# Yoneda Ext theorem and extensions

Consider the category of chain complexes over a ring $$R$$.

We can show that $$\text{Ext}^1(M, N)$$ classifies extensions using the triangulated category structure: the homotopy kernel of a map $$N \rightarrow M[1]$$, $$K$$, gives rise to the designated triangle $$M \rightarrow K \rightarrow N$$. This gives a simple picture of Yoneda's extension theorem for $$\text{Ext}^1(M, N)$$, which also seems to rely on the "threeness" of a triangulated category.

My question is, is there an extension of this view to $$\text{Ext}^n(M, N)$$?

The proof of the situation for $$\text{Ext}^1$$ is quite simple using triangulated categories and it would be nice if the situation could be handled the same way for $$\text{Ext}^n$$.

We have that $$\mathrm{Ext}^n(M, N) = \mathrm{Hom}(M, N[n])$$, in other words, an element of $$\mathrm{Ext}^n(M, N)$$ is a map $$M \longrightarrow I_N[n]$$ where $$N \to I_N$$ is an injective resolution. From this we obtain a distinguished triangle, $$M \longrightarrow I_N[n] \longrightarrow C \overset{+}\longrightarrow$$ The homotopical invariant gives an extension of complexes $$0 \longrightarrow I_N[n] \longrightarrow C \longrightarrow M \longrightarrow 0 \$$ which, plugin-in the beginning of the resolution of $$N$$, yields the classical $$n$$-extension $$0 \longrightarrow N \longrightarrow I^0_N \longrightarrow I^1_N \cdots \longrightarrow I^{n-1}_N \longrightarrow M \longrightarrow 0$$ as wanted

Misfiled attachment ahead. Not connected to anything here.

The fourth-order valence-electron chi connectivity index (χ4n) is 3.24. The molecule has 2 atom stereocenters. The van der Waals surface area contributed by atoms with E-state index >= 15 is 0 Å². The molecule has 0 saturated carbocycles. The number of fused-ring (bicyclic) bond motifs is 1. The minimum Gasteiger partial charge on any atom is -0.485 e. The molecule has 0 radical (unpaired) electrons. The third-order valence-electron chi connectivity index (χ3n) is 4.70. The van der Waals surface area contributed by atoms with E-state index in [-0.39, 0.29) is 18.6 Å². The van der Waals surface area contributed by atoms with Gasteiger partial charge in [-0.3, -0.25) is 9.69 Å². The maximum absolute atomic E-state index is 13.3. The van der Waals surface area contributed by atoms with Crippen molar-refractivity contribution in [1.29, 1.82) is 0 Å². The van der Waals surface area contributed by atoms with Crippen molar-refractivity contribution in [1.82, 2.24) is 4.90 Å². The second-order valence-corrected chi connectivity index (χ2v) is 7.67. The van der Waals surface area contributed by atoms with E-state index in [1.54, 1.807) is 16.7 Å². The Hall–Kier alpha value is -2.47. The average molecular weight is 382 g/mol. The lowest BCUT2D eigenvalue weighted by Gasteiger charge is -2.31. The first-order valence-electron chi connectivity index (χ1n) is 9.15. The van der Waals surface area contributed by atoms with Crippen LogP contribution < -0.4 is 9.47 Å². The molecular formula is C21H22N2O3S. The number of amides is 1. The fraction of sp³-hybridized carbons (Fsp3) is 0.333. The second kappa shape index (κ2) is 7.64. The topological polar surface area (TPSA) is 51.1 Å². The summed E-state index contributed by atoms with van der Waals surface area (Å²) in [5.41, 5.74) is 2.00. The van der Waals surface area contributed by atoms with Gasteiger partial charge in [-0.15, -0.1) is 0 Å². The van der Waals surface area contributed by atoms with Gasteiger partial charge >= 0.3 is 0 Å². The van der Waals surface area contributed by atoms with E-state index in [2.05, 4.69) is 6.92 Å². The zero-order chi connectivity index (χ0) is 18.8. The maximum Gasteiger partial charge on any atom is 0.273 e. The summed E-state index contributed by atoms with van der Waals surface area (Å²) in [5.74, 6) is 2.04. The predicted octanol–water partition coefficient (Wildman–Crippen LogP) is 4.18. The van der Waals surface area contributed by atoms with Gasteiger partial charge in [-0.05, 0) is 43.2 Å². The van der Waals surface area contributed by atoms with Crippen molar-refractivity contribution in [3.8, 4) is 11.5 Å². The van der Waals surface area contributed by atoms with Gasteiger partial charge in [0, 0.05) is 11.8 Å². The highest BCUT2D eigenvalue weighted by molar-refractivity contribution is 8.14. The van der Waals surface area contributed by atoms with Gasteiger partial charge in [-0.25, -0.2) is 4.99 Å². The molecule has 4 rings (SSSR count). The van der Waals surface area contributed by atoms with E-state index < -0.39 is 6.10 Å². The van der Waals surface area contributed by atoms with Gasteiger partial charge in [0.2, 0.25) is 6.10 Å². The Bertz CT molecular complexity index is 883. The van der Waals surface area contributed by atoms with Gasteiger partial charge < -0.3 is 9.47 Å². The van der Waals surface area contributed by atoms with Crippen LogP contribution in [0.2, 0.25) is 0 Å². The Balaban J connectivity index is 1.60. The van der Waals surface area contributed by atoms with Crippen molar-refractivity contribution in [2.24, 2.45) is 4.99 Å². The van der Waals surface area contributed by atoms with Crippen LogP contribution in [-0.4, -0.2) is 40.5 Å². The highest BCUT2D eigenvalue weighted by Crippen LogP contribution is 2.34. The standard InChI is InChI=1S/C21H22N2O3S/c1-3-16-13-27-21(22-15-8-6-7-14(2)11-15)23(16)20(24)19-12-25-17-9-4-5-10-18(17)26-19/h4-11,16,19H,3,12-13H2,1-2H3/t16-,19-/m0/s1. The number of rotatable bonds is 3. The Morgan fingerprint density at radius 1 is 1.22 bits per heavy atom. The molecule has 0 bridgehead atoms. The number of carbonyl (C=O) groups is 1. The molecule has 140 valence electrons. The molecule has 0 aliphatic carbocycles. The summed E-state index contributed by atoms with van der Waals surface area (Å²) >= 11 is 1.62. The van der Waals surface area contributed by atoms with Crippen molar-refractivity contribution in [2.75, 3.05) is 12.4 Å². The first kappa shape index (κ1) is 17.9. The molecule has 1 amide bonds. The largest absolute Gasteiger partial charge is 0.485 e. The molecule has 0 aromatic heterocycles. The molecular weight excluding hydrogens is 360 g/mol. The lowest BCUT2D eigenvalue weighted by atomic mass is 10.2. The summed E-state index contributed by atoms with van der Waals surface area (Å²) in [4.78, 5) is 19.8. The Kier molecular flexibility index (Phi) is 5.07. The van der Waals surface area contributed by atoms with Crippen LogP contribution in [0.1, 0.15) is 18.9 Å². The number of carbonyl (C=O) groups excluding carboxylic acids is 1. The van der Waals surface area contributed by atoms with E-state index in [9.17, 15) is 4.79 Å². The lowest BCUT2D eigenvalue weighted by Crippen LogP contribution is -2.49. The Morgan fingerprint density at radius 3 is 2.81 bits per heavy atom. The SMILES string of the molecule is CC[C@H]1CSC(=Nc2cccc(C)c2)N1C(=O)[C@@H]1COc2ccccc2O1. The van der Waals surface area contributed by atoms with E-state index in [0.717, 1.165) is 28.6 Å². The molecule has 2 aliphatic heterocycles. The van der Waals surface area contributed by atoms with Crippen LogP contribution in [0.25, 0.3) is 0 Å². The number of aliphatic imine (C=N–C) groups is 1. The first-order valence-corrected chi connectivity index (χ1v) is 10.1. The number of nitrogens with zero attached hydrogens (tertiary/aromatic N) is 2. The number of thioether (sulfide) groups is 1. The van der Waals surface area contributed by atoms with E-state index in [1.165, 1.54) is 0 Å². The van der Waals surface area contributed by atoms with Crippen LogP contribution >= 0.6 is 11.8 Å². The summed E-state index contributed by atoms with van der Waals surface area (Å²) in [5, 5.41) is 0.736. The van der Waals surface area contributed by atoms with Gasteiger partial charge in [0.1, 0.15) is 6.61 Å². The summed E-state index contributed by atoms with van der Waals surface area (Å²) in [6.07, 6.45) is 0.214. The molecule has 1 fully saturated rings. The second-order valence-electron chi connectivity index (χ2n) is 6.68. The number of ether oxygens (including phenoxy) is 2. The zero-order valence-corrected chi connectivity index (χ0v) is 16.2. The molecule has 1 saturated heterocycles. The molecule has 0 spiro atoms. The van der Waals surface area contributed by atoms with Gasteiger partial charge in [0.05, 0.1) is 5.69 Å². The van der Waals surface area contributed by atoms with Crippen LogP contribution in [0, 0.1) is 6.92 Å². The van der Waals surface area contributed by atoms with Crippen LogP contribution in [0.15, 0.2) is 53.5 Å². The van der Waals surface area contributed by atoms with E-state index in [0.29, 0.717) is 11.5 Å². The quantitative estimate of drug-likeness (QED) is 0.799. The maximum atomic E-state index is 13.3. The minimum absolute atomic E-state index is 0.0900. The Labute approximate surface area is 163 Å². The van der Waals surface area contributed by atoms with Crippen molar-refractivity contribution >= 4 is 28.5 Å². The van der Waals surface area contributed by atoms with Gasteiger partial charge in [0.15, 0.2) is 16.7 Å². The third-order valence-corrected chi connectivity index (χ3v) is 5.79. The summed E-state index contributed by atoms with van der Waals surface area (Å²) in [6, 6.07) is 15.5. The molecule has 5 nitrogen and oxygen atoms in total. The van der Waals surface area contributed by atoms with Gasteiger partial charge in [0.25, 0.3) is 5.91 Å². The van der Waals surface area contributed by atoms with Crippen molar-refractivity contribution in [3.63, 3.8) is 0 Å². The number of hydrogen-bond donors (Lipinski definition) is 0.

• Out of curiosity: I think the theorem for $\textrm{Ext}^1$ can be proved without assuming enough injectives. The OP asks about modules over a ring but we could equally ask about any abelian category. Commented Feb 3, 2022 at 14:13